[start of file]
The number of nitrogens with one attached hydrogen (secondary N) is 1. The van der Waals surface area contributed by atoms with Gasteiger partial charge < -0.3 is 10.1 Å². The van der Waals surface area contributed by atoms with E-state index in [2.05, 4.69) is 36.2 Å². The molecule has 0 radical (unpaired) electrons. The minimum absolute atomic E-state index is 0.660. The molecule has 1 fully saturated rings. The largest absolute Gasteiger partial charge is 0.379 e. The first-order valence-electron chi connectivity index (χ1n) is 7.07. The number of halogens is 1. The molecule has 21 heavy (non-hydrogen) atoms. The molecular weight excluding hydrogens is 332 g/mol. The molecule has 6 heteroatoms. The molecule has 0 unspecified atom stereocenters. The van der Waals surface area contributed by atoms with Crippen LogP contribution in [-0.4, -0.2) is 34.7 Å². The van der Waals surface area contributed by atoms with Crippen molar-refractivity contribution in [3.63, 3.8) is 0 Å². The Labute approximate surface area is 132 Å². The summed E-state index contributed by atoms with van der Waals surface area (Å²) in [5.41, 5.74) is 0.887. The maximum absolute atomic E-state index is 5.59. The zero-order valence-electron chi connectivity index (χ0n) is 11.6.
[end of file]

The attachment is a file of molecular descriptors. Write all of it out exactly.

The number of nitrogens with one attached hydrogen (secondary N) is 1. The van der Waals surface area contributed by atoms with Gasteiger partial charge < -0.3 is 10.1 Å². The van der Waals surface area contributed by atoms with E-state index in [2.05, 4.69) is 36.2 Å². The molecule has 0 radical (unpaired) electrons. The minimum absolute atomic E-state index is 0.660. The molecule has 1 fully saturated rings. The largest absolute Gasteiger partial charge is 0.379 e. The first-order valence-electron chi connectivity index (χ1n) is 7.07. The number of halogens is 1. The molecule has 21 heavy (non-hydrogen) atoms. The molecular weight excluding hydrogens is 332 g/mol. The molecule has 6 heteroatoms. The molecule has 0 unspecified atom stereocenters. The van der Waals surface area contributed by atoms with Crippen LogP contribution in [-0.4, -0.2) is 34.7 Å². The van der Waals surface area contributed by atoms with Crippen molar-refractivity contribution in [3.63, 3.8) is 0 Å². The Labute approximate surface area is 132 Å². The summed E-state index contributed by atoms with van der Waals surface area (Å²) in [5.41, 5.74) is 0.887. The maximum absolute atomic E-state index is 5.59. The zero-order valence-electron chi connectivity index (χ0n) is 11.6.